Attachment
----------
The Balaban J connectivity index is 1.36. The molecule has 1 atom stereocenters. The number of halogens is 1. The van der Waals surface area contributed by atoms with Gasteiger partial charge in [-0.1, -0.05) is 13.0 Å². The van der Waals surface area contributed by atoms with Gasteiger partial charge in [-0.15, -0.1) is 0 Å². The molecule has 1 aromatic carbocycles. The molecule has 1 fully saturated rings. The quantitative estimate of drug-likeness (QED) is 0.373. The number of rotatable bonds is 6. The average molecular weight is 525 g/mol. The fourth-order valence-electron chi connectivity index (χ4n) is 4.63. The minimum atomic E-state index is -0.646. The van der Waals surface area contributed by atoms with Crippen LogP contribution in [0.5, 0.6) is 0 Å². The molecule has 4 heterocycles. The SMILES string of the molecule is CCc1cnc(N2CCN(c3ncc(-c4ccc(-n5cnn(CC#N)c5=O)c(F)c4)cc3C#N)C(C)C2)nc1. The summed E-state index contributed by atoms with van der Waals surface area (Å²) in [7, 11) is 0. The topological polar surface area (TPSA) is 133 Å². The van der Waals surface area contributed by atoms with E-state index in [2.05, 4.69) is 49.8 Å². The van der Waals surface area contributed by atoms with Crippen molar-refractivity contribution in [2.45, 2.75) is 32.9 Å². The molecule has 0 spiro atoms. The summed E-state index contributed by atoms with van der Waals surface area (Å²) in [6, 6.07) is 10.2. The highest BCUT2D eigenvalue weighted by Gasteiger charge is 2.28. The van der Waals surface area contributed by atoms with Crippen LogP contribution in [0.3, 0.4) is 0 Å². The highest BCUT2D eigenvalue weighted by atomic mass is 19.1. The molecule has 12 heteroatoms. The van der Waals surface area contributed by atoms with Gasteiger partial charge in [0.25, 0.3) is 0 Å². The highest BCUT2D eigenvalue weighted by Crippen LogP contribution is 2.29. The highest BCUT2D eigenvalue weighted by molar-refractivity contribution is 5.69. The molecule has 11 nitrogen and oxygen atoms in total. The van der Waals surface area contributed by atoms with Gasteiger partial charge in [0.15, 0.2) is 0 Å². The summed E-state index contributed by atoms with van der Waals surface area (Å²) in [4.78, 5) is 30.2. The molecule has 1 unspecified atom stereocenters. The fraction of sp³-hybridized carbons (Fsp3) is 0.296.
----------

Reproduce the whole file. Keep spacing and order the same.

The Balaban J connectivity index is 1.36. The molecule has 1 atom stereocenters. The number of halogens is 1. The van der Waals surface area contributed by atoms with Gasteiger partial charge in [-0.1, -0.05) is 13.0 Å². The van der Waals surface area contributed by atoms with Gasteiger partial charge in [-0.15, -0.1) is 0 Å². The molecule has 1 aromatic carbocycles. The molecule has 1 fully saturated rings. The quantitative estimate of drug-likeness (QED) is 0.373. The number of rotatable bonds is 6. The average molecular weight is 525 g/mol. The fourth-order valence-electron chi connectivity index (χ4n) is 4.63. The minimum atomic E-state index is -0.646. The van der Waals surface area contributed by atoms with Crippen LogP contribution in [0.5, 0.6) is 0 Å². The molecule has 4 heterocycles. The SMILES string of the molecule is CCc1cnc(N2CCN(c3ncc(-c4ccc(-n5cnn(CC#N)c5=O)c(F)c4)cc3C#N)C(C)C2)nc1. The summed E-state index contributed by atoms with van der Waals surface area (Å²) in [7, 11) is 0. The topological polar surface area (TPSA) is 133 Å². The van der Waals surface area contributed by atoms with E-state index in [2.05, 4.69) is 49.8 Å². The van der Waals surface area contributed by atoms with Crippen molar-refractivity contribution in [2.45, 2.75) is 32.9 Å². The molecule has 0 spiro atoms. The summed E-state index contributed by atoms with van der Waals surface area (Å²) in [6, 6.07) is 10.2. The highest BCUT2D eigenvalue weighted by Gasteiger charge is 2.28. The van der Waals surface area contributed by atoms with Crippen LogP contribution in [0.3, 0.4) is 0 Å². The highest BCUT2D eigenvalue weighted by atomic mass is 19.1. The molecule has 12 heteroatoms. The van der Waals surface area contributed by atoms with Gasteiger partial charge in [0.25, 0.3) is 0 Å². The highest BCUT2D eigenvalue weighted by Crippen LogP contribution is 2.29. The highest BCUT2D eigenvalue weighted by molar-refractivity contribution is 5.69. The molecule has 11 nitrogen and oxygen atoms in total. The van der Waals surface area contributed by atoms with Gasteiger partial charge in [0.15, 0.2) is 0 Å². The summed E-state index contributed by atoms with van der Waals surface area (Å²) in [4.78, 5) is 30.2. The molecule has 1 unspecified atom stereocenters. The fraction of sp³-hybridized carbons (Fsp3) is 0.296.